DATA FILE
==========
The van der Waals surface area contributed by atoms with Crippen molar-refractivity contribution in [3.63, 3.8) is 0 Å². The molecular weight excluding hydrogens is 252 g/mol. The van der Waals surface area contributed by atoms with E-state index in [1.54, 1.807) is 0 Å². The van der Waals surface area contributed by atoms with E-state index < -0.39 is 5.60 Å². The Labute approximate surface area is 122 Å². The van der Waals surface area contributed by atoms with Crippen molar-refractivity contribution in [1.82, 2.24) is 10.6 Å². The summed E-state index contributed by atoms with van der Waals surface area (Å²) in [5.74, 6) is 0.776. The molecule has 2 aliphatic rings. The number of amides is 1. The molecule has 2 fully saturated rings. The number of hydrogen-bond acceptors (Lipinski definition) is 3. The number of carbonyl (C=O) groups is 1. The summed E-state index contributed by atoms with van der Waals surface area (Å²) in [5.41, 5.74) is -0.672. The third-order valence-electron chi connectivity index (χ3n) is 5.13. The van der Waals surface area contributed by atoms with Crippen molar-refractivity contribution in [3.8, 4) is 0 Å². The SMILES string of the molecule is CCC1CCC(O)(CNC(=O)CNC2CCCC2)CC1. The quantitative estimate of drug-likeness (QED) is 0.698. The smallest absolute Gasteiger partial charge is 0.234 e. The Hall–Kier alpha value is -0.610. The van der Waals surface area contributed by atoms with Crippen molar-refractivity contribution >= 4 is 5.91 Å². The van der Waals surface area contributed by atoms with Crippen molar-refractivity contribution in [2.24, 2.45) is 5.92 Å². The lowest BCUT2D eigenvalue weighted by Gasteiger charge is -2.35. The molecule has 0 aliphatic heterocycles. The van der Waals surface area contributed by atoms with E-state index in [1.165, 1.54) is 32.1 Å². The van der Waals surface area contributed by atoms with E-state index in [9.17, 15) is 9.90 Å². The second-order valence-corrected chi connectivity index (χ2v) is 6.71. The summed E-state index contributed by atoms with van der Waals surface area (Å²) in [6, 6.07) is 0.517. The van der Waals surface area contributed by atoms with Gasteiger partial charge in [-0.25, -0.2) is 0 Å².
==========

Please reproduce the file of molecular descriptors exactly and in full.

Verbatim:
The van der Waals surface area contributed by atoms with Crippen molar-refractivity contribution in [3.63, 3.8) is 0 Å². The molecular weight excluding hydrogens is 252 g/mol. The van der Waals surface area contributed by atoms with E-state index in [1.54, 1.807) is 0 Å². The van der Waals surface area contributed by atoms with E-state index < -0.39 is 5.60 Å². The Labute approximate surface area is 122 Å². The van der Waals surface area contributed by atoms with Crippen molar-refractivity contribution in [1.82, 2.24) is 10.6 Å². The summed E-state index contributed by atoms with van der Waals surface area (Å²) in [5.74, 6) is 0.776. The molecule has 2 aliphatic rings. The number of amides is 1. The molecule has 2 fully saturated rings. The number of hydrogen-bond acceptors (Lipinski definition) is 3. The number of carbonyl (C=O) groups is 1. The summed E-state index contributed by atoms with van der Waals surface area (Å²) in [5.41, 5.74) is -0.672. The third-order valence-electron chi connectivity index (χ3n) is 5.13. The van der Waals surface area contributed by atoms with Crippen molar-refractivity contribution in [3.8, 4) is 0 Å². The SMILES string of the molecule is CCC1CCC(O)(CNC(=O)CNC2CCCC2)CC1. The quantitative estimate of drug-likeness (QED) is 0.698. The smallest absolute Gasteiger partial charge is 0.234 e. The Hall–Kier alpha value is -0.610. The van der Waals surface area contributed by atoms with Crippen molar-refractivity contribution >= 4 is 5.91 Å². The van der Waals surface area contributed by atoms with Crippen molar-refractivity contribution in [2.24, 2.45) is 5.92 Å². The lowest BCUT2D eigenvalue weighted by Gasteiger charge is -2.35. The molecule has 0 aliphatic heterocycles. The van der Waals surface area contributed by atoms with E-state index in [1.165, 1.54) is 32.1 Å². The van der Waals surface area contributed by atoms with E-state index in [9.17, 15) is 9.90 Å². The second-order valence-corrected chi connectivity index (χ2v) is 6.71. The summed E-state index contributed by atoms with van der Waals surface area (Å²) in [6, 6.07) is 0.517. The van der Waals surface area contributed by atoms with Gasteiger partial charge in [-0.25, -0.2) is 0 Å².